Film Stars Don’t Die in Liverpool is distributed in the UK by Lionsgate and I’m not sure of what to make of their decisions about its release. The film opened on 150 sites with a screen average of £1,500 and No. 6 in the Top 10. However, after the second weekend and a drop of 54%, the longevity of the film in cinemas is in doubt. It hasn’t done badly and Lionsgate might be correct in thinking their strategy has maximised its potential. Still, it’s an odd approach in the current climate – neither a ‘wide’ mainstream release or a limited specialised release. The film has had plenty of coverage on Radio 4 and in the broadsheets and I think it is aiming for an older audience. It might do well on DVD. It’s the kind of film that perhaps doesn’t fit the current Picturehouse/Curzon audience (though they have probably sold the most tickets for it). Distribution in the UK is in such a state of flux that I guess ‘nobody really knows what to do with a film like this. My recommendation is to go and see it if it appears near you. The BFI have also re-released In a Lonely Place and The Big Heat, but only on a handful of screens. These are the two best films that Gloria Grahame appeared in (and two of her best performances). See them first, if you can, then this film. Ms Grahame was a great Hollywood star who deserves to be remembered. There is a Sight and Sound essay by Serena Bramble in the December 2017 issue and a video essay here: http://www.bfi.org.uk/news-opinion/sight-sound-magazine/video/in-her-eyes-notes-gloria-grahame
Here are trailers for The Big Heat (1953) and In a Lonely Place (1950):
The BFI’s Gloria Grahame season continues on the South Bank until 30 December.
God’s Own Country is a terrific film and one of the very best to be released in 2017. It has two standout lead performances, ably supported by two ever-reliable industry vets. It looks wonderful and tells an emotional story with limited dialogue and enormous power. It will be discussed partly because of the gay love story at its centre, but also because it’s a story about small farmers in rural Britain – an increasingly marginalised group in the UK (although it’s one of three such films this year with the earlier The Levelling and Dark River to follow). You’ll read a lot about the film as it picks up prizes so I’ll concentrate on my personal response to a film made on the moors close to my home.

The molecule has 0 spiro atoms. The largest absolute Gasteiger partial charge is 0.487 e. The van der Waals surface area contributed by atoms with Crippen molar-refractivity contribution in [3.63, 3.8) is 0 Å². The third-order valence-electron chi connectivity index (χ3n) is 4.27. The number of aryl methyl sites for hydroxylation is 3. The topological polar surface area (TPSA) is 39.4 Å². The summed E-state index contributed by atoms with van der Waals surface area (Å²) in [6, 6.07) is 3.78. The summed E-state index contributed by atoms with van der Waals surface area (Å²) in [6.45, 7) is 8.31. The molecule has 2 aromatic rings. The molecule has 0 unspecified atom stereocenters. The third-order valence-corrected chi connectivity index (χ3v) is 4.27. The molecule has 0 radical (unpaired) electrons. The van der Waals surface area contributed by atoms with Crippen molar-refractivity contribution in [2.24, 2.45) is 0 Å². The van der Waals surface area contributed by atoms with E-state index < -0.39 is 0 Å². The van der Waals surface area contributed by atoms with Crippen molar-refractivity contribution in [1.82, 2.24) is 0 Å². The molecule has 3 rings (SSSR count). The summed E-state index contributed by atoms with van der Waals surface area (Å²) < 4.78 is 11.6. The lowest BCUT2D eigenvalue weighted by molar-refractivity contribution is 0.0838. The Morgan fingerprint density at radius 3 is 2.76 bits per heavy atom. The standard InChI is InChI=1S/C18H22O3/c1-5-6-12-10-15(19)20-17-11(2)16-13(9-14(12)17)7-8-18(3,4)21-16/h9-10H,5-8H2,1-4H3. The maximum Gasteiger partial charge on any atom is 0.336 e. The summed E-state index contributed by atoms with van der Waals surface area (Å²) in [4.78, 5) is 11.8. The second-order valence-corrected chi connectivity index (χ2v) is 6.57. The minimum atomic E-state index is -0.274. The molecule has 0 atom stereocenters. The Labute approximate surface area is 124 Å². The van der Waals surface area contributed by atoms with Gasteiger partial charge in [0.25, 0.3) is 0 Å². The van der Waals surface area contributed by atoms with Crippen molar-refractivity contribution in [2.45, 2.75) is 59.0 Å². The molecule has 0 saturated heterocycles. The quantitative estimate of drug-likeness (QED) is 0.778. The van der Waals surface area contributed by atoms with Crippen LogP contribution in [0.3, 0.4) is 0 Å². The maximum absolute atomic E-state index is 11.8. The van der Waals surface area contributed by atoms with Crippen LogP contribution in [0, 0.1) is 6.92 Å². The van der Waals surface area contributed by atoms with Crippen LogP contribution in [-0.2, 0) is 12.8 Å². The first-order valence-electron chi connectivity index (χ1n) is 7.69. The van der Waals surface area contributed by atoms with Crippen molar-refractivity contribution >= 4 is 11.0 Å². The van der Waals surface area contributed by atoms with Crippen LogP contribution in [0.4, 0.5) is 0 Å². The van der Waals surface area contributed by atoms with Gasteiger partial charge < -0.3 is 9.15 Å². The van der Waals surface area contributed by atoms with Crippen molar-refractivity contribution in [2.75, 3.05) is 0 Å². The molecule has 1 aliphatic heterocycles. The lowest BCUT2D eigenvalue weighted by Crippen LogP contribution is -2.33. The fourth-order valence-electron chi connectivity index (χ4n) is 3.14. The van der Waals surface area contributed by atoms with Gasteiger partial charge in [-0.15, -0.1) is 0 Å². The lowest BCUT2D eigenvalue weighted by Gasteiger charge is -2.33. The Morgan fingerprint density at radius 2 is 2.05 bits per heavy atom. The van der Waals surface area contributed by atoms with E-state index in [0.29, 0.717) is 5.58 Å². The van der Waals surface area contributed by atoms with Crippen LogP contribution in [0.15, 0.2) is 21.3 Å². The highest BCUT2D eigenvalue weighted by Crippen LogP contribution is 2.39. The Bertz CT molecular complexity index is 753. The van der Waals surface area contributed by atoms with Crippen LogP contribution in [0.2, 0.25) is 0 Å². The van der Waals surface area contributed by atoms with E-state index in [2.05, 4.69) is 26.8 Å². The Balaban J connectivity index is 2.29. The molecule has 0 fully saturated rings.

For readers outside the UK, the film’s title refers to some Yorkshire people’s sense of their home county (it’s the biggest of the traditional English counties). I’m assuming it’s ironic in many ways since the writer-director Francis Lee seems quite sensible as well as being highly talented. He’s had a career as an actor in British theatre, film and television and this is his first feature after a trio of well-received shorts. His work with two young and highly promising actors demonstrates his understanding and empathy. Perhaps surprisingly in a film so carefully located in the director’s own backyard (Lee was brought up on a farm near Halifax and the main locations for his film are all around Keighley, just a few miles away), the three actors playing the farming family are not local. Josh O’Connor (one of the UK’s rising young actors to watch), who plays the central character Johnny, is from Cheltenham and he is the one under most scrutiny as a young farmer. Lee sent him, and the Romanian actor Alec Secareanu, to work on local farms for some intensive acclimatisation to livestock farming in the Pennines. It certainly paid off and the farm work looks genuine to this non-farmer. Johnny’s father is played by the Liverpudlian actor Ian Hart and his grandmother by the Londoner Gemma Jones. These two simply make sure the family is a credible working unit. Francis Lee knows the location and he knows actors, so his film narrative has a sound basis. The narrative itself is fairly straightforward – Johnny has stayed on the family farm while some of his friends from school have gone to university. It’s a hard life and socially isolating on the farm, especially when his father has a stroke and everything falls on Johnny in terms of physical work. His only respite is swift casual sexual encounters and fierce binge drinking in the village pub. In classic genre style this is all changed when the smoothly handsome and very capable Gheorghe arrives as a temporary hired hand. It’s to the film’s credit, I think, that Georghe is represented as a skilled worker and not as stereotypical migrant labour. But Georghe is more than a skilled worker, he is also an intelligent and sensitive young man – and just what Johnny needs. But can Johnny develop a relationship and sustain it? That’s the narrative enigma.
The film is a gay romance and that might be part of its attraction as a different kind of story since many such romances, especially for younger characters, are urban affairs. I’m not sure the many references to Brokeback Mountain from journalists and reviewers are helpful – the narratives are not that similar apart from sheep and ‘isolation’. The love story in God’s Own Country is universal. It’s also the case that the isolation Johnny experiences is nuanced. Johnny may be a Pennine hill farmer, but in reality he only lives a mile or two from a large town (this area for the last two hundred years or so has mixed the agrarian and the industrial cheek by jowl). His sense of isolation is social and psychological, not geographical. At the beginning of the story he is a character with wild energy but he’s sullen and not very likeable. Josh O’Connor handles his development as a man very well.